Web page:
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Wednesday, 31 August 2011

September is Barter Month

First there was the sfoof for scarf barter.

Then, I gave away some cookies. In return I received two delicious items...

1. Saskatchewan own Rip-Roarin Raspberry fruit spread.
2. Saskatoon Berry, chokecherry jelly.

So I thought, why not? Let's barter all month. Ask for whatever you want me to cook from what I feature on the blog, and give me something in return.

And it does not have to be food items in return, I am happy bartering for anything you make, have in excess, or a service you provide.

Too bad I could not have gotten this gorgeous Saskatchewan kitty in return for the cookies. But no, the kitty wanted to stay and have all those cookies to itself.

Make your barter request and offer at

Tuesday, 30 August 2011

Ramadan Kareem

My favourite memories of Ramadan in Lebanon are the sweets. And to celebrate the occasion, I attempted making my favourite Ramadan dessert - Katayef.

are basically those thicker-than-typical crepes that look bubbly on one side and smooth and brown on the other. They feel like raw dough, but they are actually cooked and edible as is. Please don't ask me for the recipe, I have no clue how to make them - I brought those with me from Toronto last week. If you happen to find them around, here is what you can do with them.

You can stuff them with Kashta - heavy cream product that you can find in middle eastern and Iranian stores (and that tastes very much like Devon cream but with creamier texture). Put one Tbsp of cream in the middle of the dough. Sprinkle with a touch of rose water and a dusting of crushed pistachio and roll the dough over it from both ends. This dough is designed to stick to itself, so, with your fingers, push the sides of the dough together and you have this nice looking Katayef bi Ashta (cream). Drizzle with Quater (Lebanese sugar syrup) and go into a sweet high.

Another version is Katayef bi Jowz (walnuts). Simply crush walnuts very fine, mix them with lots of sugar and orange blossom water and use this as stuffing. Of course, you need to drizzle the Quater on them.

Given we were celebrating both an upcoming wedding (see Almost a Wedding Night) and Ramadan, I made both the Katayef bi Ashta & the Katayef bi Jowz. Despite a full meal before, none were left (which is the way I like it).

Ramadan Kareem!

Monday, 29 August 2011

Almost a Wedding Night

somerville kitchen was honoured tonight to welcome a bride and groom to be, along with the vivacious wonderful bride's mother for an evening of food, wine, warm conversations and dance.

The mezza was spread with humus (decorated with jardin chives flower), Lebanese mixed nuts, home made pickled cucumber and jardin pickled thyme. Manakeesh were also served with jardin cucumbers.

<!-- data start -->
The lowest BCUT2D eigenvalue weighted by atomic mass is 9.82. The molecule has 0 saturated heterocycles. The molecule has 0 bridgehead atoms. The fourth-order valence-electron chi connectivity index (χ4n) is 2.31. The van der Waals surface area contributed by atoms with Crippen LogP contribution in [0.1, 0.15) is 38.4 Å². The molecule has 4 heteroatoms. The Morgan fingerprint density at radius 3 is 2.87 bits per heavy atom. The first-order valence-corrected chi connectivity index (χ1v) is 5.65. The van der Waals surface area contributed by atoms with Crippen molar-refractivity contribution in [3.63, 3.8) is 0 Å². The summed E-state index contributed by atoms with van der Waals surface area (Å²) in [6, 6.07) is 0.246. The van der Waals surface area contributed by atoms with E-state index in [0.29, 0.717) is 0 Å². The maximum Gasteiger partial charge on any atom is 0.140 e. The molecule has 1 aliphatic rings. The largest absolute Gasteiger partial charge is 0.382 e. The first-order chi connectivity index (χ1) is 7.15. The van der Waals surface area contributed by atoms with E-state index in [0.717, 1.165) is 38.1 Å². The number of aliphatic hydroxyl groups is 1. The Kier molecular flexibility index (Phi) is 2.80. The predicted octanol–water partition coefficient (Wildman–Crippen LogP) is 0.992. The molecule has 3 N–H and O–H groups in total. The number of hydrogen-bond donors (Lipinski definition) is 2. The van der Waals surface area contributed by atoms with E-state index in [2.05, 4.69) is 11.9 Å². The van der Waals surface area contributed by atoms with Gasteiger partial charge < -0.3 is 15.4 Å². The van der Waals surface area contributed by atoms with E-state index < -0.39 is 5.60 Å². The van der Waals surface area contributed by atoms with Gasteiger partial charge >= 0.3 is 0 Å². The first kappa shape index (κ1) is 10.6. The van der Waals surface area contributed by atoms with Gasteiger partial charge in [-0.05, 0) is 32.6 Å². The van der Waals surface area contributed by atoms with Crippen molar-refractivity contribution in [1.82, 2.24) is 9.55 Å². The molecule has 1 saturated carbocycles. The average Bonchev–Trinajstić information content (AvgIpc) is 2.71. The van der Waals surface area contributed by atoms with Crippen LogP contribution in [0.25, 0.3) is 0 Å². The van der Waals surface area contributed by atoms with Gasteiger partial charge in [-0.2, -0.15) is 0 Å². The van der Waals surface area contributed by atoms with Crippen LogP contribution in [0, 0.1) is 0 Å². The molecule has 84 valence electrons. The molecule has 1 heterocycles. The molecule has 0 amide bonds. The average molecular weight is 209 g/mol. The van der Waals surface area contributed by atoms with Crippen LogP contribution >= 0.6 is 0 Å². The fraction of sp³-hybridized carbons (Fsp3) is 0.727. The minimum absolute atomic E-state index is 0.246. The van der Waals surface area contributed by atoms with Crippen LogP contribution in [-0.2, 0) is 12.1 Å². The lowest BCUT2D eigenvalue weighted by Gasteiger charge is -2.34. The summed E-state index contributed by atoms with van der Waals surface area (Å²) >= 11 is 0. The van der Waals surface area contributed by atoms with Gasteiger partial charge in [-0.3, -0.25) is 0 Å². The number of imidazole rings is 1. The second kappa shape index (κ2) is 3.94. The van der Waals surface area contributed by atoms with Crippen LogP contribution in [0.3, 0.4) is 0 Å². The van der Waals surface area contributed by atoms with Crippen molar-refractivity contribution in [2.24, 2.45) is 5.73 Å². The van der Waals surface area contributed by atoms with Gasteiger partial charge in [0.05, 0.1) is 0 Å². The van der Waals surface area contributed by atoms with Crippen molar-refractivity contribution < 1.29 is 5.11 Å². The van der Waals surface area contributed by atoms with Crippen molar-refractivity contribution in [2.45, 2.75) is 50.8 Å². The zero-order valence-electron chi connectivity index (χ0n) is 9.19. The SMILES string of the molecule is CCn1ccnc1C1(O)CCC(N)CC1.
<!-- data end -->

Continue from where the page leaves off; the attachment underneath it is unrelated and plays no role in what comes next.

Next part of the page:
Inspired by a combination of mom's, Croatian and Janice Wong's dinner on Saturday, a cabbage salad with vinegar and oil dressing; decorated with sweet pepper rounds filled with jardin mint and jardin celery leaves refreshed the palettes.

Bamieh bi zeit (okra cooked with onions, garlic, tomatoes and olive oil) was served in a jumbo jardin Lebanese zucchini-turned-serving platter.

Careful the guests are not too full for the main course, a round of calorie-burning dancing and Dabkeh (Lebanese dance) lessons took place.

The tired dancers gulped glasses of another Janice Wong's inspired invention - water flavoured with jardin offerings of mint, lemon balm, lemon and cucumber slices, lavendar and raspberries.

Based on the bride's special request, Kebbeh showed up for all to indulge, laugh, talk and dance some more. A very pleasant evening indeed.

Sunday, 28 August 2011

Mom's Roasto

I was raised with "roasto" in Lebanon. I am not sure what the roots of the word is (probably a mixture of Italian "arrosto" or the English roast). It is typically a round piece of "meat loaf" that is stove cooked and cut into circles.

Craving it, a 10-minute call to mom got me the recipe and the cooking instructions.

You start with extra lean ground beef that you sprinkle with salt and pepper and put through the food processor to get it into a lean texture.

Using wet hands, you spread it out into a very thin layer of meat that you then roll over.

According to mom, and my childhood memory, you can have it plain, or you can throw stuff on the spread before rolling. I remember ones with sliced garlic, sliced boiled eggs, pine nuts, etc. Be adventurous.

Heat up 1Tbsp vegetable oil in a large pot. Brown the rolls on low heat as you turn them around until brown on all sides.

Now add an inch of water, bay leaf, pepper, salt, cinnamon stick if you want. Cover and simmer until water evaporates (about 1 hour).

The nicest part of this meal is that you can make a couple of rolls in one cooking session, then freeze them. They freeze extremely well and come in handy on a busy work day or to slice and add to a vegetable stew.

Mom would have served it with french fries and salad. However, tonight it was served North American style with mashed potato and gravy.

Thank you Mom!

Saturday, 27 August 2011

Dining on Pieces of Art, Again

Dining at the talented artist Janice Wong is like dining on pieces of art.

And, as a big fan of somerville kitchen, an invite for a blogiversary has been pending since the beginning of the month, and it was arranged for tonight.

Well worth the wait and I am thrilled to share this dining journey with you all.

The Takeoff

(or nude gnocchi) are flourless balls made from goat ricotta mixed with parmesan cheese, egg, lemon peel and lemon juice. They are covered with semolina over night that drains the moisture out and turns them into balls ready to boil.

As the gnudi are cooking, fresh garden sage is fried with prosciutto - I have never tasted fried sage and I think I will make it a habit of eating it this way.

All are then served with mini greens and cherry tomatoes with a simple oil balsamic dressing - a smooth, tantalizing take off.